Also on the table, next to what we are now calling a grease lamp, at the Old Trail Museum was another item that caught our attention. This time, it was not because it was oddly named (although I'm pretty sure they spelled it wrong, and mislabeled it as "hardtack", which it is not - but who am I to argue with the museum people, maybe they know something I don't), but because it looked like it might be something we could eat...
...at least, if we mixed up a batch, at home, ourselves.
I'm imaging an old mountain man frying up a serving of bacon, plopping some of the dough into the still hot grease, to make a biscuit, and then scooping it up, adding a little more flour and water to the pan, for biscuits, bacon and gravy (we have to try that too).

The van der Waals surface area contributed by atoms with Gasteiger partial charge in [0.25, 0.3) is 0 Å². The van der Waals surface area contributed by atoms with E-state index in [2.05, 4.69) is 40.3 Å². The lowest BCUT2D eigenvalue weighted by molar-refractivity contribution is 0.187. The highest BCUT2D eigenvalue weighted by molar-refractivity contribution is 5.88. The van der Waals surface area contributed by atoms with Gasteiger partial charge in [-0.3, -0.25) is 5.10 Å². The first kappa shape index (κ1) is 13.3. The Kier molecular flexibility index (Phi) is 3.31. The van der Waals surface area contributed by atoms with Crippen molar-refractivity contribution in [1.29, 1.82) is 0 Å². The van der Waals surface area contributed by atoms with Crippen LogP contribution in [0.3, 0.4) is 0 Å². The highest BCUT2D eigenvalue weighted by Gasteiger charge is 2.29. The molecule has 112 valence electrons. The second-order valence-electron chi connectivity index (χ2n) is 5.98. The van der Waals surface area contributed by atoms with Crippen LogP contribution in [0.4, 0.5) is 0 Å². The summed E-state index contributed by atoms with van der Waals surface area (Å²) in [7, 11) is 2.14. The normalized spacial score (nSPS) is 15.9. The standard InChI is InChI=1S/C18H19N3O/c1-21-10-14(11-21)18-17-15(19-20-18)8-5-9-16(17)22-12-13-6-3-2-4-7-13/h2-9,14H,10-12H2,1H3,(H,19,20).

It can however, also be baked in an oven (or for that matter, wrapped on a stick and roasted over a camp fire - another method we would like to try).
We found a child-friendly, oven baked bannock recipe, provided by Chief Earl Old Person of the Blackfeet Nation, on Montanakids.com.
According to the chief, his people traditionally enjoy the bread with a meal of fried beef roast and potatoes, and chokecherry jelly, washed down with coffee or peppermint tea.
We cut the recipe in half, added a tablespoon of sugar (because we could), and enjoyed our bannock warm, with blackberry jelly and lemon curd.
To learn more about bannock bread click to:
Or check out these picture and project books for young audiences: